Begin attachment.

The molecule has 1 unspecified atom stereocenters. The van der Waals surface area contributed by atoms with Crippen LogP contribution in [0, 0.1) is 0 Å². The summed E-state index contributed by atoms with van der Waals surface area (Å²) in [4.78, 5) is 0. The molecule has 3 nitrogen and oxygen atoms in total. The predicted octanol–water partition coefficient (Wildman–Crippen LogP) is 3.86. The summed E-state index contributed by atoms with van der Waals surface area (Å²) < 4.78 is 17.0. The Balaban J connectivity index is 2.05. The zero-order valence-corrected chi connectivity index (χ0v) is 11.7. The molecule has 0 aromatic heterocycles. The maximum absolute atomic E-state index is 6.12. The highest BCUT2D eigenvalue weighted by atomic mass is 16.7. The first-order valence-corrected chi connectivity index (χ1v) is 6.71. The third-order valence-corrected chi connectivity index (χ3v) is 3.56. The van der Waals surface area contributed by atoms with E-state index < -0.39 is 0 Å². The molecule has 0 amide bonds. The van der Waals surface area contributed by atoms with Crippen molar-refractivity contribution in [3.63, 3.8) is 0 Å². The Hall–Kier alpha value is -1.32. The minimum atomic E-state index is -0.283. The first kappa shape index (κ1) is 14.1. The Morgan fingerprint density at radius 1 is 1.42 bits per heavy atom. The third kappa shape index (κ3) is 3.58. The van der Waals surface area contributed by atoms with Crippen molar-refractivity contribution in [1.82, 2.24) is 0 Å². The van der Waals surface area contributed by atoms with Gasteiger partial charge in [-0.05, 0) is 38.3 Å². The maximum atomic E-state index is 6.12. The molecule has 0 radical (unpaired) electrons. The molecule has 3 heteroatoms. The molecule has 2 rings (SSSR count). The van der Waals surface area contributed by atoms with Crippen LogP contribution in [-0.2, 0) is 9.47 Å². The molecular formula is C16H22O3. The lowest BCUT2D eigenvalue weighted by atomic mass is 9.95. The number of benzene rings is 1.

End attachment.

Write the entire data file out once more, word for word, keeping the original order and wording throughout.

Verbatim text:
The molecule has 1 unspecified atom stereocenters. The van der Waals surface area contributed by atoms with Crippen LogP contribution in [0, 0.1) is 0 Å². The summed E-state index contributed by atoms with van der Waals surface area (Å²) in [4.78, 5) is 0. The molecule has 3 nitrogen and oxygen atoms in total. The predicted octanol–water partition coefficient (Wildman–Crippen LogP) is 3.86. The summed E-state index contributed by atoms with van der Waals surface area (Å²) < 4.78 is 17.0. The Balaban J connectivity index is 2.05. The zero-order valence-corrected chi connectivity index (χ0v) is 11.7. The molecule has 0 aromatic heterocycles. The maximum absolute atomic E-state index is 6.12. The highest BCUT2D eigenvalue weighted by atomic mass is 16.7. The first-order valence-corrected chi connectivity index (χ1v) is 6.71. The third-order valence-corrected chi connectivity index (χ3v) is 3.56. The van der Waals surface area contributed by atoms with E-state index < -0.39 is 0 Å². The molecule has 0 amide bonds. The van der Waals surface area contributed by atoms with Crippen molar-refractivity contribution in [3.63, 3.8) is 0 Å². The Hall–Kier alpha value is -1.32. The minimum atomic E-state index is -0.283. The first kappa shape index (κ1) is 14.1. The Morgan fingerprint density at radius 1 is 1.42 bits per heavy atom. The third kappa shape index (κ3) is 3.58. The van der Waals surface area contributed by atoms with Crippen molar-refractivity contribution in [1.82, 2.24) is 0 Å². The van der Waals surface area contributed by atoms with Gasteiger partial charge in [-0.05, 0) is 38.3 Å². The maximum atomic E-state index is 6.12. The molecule has 0 radical (unpaired) electrons. The molecule has 3 heteroatoms. The molecule has 2 rings (SSSR count). The van der Waals surface area contributed by atoms with Crippen LogP contribution in [-0.2, 0) is 9.47 Å². The molecular formula is C16H22O3. The lowest BCUT2D eigenvalue weighted by atomic mass is 9.95. The number of benzene rings is 1.